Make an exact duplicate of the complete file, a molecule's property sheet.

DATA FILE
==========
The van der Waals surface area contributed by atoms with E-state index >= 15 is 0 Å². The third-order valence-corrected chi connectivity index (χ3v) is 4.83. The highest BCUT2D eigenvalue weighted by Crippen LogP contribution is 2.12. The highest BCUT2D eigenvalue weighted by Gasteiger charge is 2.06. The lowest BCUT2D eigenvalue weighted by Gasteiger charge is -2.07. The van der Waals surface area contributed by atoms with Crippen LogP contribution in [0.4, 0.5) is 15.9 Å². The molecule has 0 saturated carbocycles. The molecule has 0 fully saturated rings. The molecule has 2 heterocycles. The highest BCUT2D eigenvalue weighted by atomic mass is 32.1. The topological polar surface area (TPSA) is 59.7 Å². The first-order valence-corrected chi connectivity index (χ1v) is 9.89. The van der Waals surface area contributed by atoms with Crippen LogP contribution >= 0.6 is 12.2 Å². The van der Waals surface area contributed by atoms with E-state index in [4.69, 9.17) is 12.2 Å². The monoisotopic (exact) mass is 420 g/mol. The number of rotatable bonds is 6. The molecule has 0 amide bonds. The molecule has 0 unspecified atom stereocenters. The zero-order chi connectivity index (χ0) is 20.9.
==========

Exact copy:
The van der Waals surface area contributed by atoms with E-state index >= 15 is 0 Å². The third-order valence-corrected chi connectivity index (χ3v) is 4.83. The highest BCUT2D eigenvalue weighted by Crippen LogP contribution is 2.12. The highest BCUT2D eigenvalue weighted by Gasteiger charge is 2.06. The lowest BCUT2D eigenvalue weighted by Gasteiger charge is -2.07. The van der Waals surface area contributed by atoms with Crippen LogP contribution in [0.4, 0.5) is 15.9 Å². The molecule has 0 saturated carbocycles. The molecule has 0 fully saturated rings. The molecule has 2 heterocycles. The highest BCUT2D eigenvalue weighted by atomic mass is 32.1. The topological polar surface area (TPSA) is 59.7 Å². The first-order valence-corrected chi connectivity index (χ1v) is 9.89. The van der Waals surface area contributed by atoms with Crippen LogP contribution >= 0.6 is 12.2 Å². The van der Waals surface area contributed by atoms with E-state index in [4.69, 9.17) is 12.2 Å². The monoisotopic (exact) mass is 420 g/mol. The number of rotatable bonds is 6. The molecule has 0 amide bonds. The molecule has 0 unspecified atom stereocenters. The zero-order chi connectivity index (χ0) is 20.9.